MEC Bikes

4 11 2009
MEC bike

MEC 1971 Bike

MEC has started selling bikes.  As Canada’s largest outdoor retail operation [similar, but much smaller than REI] MEC has a lot of muscle power getting products to Canadians.  At first glance the bikes they are offering seem like decent machines at reasonable prices. At the same time nothing much has jumped out at me as being particularly amazing.  Having said that I’m happy to see that more folks will be exposed to some decent bikes.  It can’t hurt.

Interestingly I spoke to the manager of a small high end bike shop a few blocks from MEC and they were optimistic that bike shoppers would be drawn to the area by MEC, but may end up buying nicer rides from shops like theirs.

I’m busy getting ready to head to Baja so I won’t have time to check these bikes out in more detail until early 2010.


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5 responses

5 11 2009
Jerome

Hi Vik,

Thanks for the link. Interesting bike lineup and pricing scheme. When MEC first announced that it would sell bikes, panic ensued and the argument was that they would undercut all LBS due to their purchasing power and non-profit status. Based on this bike lineup and prices, that does not seem to be the case. As you said, they are selling good bikes at prices that are right along MSRP for similar bikes/builds from the LBS. The price/build of the Alfine bike is on par with Trek, Brodie, Rocky (give or take a few $$ for slight build differences). You can get a steel Brodie with disc brakes and Tiagra for $100 more than the MEC aluminum model. That’s also around the same price as a Surly Cross-Check so it comes down to personal preference for frame material. There’s no apparent ‘screaming deal’ in the MEC lineup ($100s less than an equivalent LBS bike for markedly better build/frame). Their lineup is also quite, and pardon the word choice here, …plain. Perhaps that will change in the future and they will introduce more evolved designs like REI has done with some of its commuter bikes.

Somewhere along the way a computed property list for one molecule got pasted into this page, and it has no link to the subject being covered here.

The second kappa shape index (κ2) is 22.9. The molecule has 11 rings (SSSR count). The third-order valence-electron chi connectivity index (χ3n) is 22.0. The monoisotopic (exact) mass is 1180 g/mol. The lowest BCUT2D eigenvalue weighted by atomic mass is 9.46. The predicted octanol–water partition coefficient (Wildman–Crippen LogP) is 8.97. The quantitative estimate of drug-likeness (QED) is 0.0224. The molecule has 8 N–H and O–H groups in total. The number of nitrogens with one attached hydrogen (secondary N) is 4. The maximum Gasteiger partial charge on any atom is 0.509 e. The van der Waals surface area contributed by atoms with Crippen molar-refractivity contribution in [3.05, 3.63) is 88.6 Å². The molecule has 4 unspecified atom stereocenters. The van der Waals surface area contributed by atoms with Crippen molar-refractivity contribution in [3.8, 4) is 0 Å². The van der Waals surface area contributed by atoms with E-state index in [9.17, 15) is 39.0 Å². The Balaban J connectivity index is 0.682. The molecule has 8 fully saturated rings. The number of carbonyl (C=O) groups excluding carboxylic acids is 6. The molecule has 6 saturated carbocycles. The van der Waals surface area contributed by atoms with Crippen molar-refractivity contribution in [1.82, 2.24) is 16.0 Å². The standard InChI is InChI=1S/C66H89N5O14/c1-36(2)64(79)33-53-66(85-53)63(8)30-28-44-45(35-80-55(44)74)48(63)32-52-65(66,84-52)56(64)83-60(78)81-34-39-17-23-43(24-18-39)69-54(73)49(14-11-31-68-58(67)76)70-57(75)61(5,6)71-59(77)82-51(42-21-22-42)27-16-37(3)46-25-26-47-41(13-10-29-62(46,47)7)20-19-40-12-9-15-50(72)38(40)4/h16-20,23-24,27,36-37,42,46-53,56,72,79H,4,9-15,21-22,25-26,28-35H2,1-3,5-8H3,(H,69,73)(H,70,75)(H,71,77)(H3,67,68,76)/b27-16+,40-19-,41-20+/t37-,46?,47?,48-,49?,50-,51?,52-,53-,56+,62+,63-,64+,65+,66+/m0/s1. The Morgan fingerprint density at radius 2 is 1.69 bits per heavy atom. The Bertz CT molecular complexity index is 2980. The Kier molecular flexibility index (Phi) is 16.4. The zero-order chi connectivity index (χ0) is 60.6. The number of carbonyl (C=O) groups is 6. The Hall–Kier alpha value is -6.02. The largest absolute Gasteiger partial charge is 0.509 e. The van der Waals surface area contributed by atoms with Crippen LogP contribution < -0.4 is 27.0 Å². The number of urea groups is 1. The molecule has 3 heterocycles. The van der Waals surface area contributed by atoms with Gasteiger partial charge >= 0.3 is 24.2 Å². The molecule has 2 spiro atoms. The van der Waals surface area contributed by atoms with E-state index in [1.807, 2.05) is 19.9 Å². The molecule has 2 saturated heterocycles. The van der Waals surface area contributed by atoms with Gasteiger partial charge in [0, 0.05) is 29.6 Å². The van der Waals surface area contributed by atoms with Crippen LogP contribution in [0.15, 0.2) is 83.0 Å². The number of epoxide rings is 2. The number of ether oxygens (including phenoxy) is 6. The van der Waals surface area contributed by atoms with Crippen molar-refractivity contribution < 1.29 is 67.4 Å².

So far, it seems like MEC will not be a major threat to LBS (other than for total volume of sales across the country, which may not have huge repercussions locally, depending on existing LBS offerings) and perhaps their service will be above and beyond the LBS. However, if that is the case, then it’s an even playing field and it will be up to LBS to step-up/maintain high service, something they would have to do under any circumstance, especially if a competitor came onto the market.

You seem to know better than most that a good LBS with good service and knowledgeable people ensures its own returning clients. Time will tell if MEC really kills the LBS.

Jerome

11 11 2009
Shawn

I have been hunting for a inexpensive road bike frame the has steel (alm is okay,steal is better in my mind) that has rack mounts, disk brake mounts and fender mounts. Please please show me another bike (frame fork) at this price point that has all of the above. Want all of the above.
Dekerf will make me one for $2300 out of steel, not even Ti! I think that is Just the frame. Too rich for my blood.

I saw the MEC frame for the first time today. The welds looked fine. Everything looked fine. Don’t anything more for a commuter which from what I can tell, is the target market.

Shawn

12 11 2009
thelazyrando

The Surly Karate Monkey frame will do what you want at a low price.

12 11 2009
thelazyrando

If you can live without disc brakes the Surly LHT/Cross Check and a number of other steel framed bikes come to mind at low cost.

Check out the Kona Sutra:

http://www.konaworld.com/bike.cfm?content=sutra

3 08 2011
Craig

I was interested when I heard that MEC was getting into bikes – didn’t think it was a good idea with the high level of competiton and big players in the market (Trek, Specialized, Giant etc.). That being said I am tempted by the 1971 – my first adult bike was a sport/tourer from Norco back in the 80′s and I’d like to get another road bike in that vein. Something that is quick, fun to ride, doesn’t cost an arm/leg, and can be used for light touring. The 1971 reminds me of that bike. I have a co-worker who bought one of the city bikes (the one with the internal gear hub) and he loves it so much he’s selling his previous commuter and replacing it with a road bike. I ride a Dew FS on my daily commute and while I like the bike a bike with an internal hub looks pretty darn good when I struggle to get the shifting dialed in.

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